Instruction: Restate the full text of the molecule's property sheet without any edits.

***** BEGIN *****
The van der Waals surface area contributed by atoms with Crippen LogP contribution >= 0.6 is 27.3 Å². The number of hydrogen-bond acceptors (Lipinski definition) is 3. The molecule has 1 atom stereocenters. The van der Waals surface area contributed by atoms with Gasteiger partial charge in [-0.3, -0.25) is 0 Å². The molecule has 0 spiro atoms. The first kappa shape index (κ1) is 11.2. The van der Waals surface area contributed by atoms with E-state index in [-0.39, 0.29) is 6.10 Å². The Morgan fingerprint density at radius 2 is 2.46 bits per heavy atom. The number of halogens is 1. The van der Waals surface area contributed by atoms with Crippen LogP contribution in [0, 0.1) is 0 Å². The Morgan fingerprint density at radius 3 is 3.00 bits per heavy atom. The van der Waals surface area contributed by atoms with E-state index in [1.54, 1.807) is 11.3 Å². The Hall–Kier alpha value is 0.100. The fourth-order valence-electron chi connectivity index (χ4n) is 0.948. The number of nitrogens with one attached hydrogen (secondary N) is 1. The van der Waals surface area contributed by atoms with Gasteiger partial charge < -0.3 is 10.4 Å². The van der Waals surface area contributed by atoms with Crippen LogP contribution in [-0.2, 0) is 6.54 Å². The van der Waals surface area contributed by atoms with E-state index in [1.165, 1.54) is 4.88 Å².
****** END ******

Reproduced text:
The van der Waals surface area contributed by atoms with Crippen LogP contribution >= 0.6 is 27.3 Å². The number of hydrogen-bond acceptors (Lipinski definition) is 3. The molecule has 1 atom stereocenters. The van der Waals surface area contributed by atoms with Gasteiger partial charge in [-0.3, -0.25) is 0 Å². The molecule has 0 spiro atoms. The first kappa shape index (κ1) is 11.2. The van der Waals surface area contributed by atoms with E-state index in [-0.39, 0.29) is 6.10 Å². The Morgan fingerprint density at radius 2 is 2.46 bits per heavy atom. The number of halogens is 1. The van der Waals surface area contributed by atoms with Crippen LogP contribution in [0, 0.1) is 0 Å². The Morgan fingerprint density at radius 3 is 3.00 bits per heavy atom. The van der Waals surface area contributed by atoms with E-state index in [1.54, 1.807) is 11.3 Å². The Hall–Kier alpha value is 0.100. The fourth-order valence-electron chi connectivity index (χ4n) is 0.948. The number of nitrogens with one attached hydrogen (secondary N) is 1. The van der Waals surface area contributed by atoms with Gasteiger partial charge < -0.3 is 10.4 Å². The van der Waals surface area contributed by atoms with Crippen LogP contribution in [-0.2, 0) is 6.54 Å². The van der Waals surface area contributed by atoms with E-state index in [1.165, 1.54) is 4.88 Å².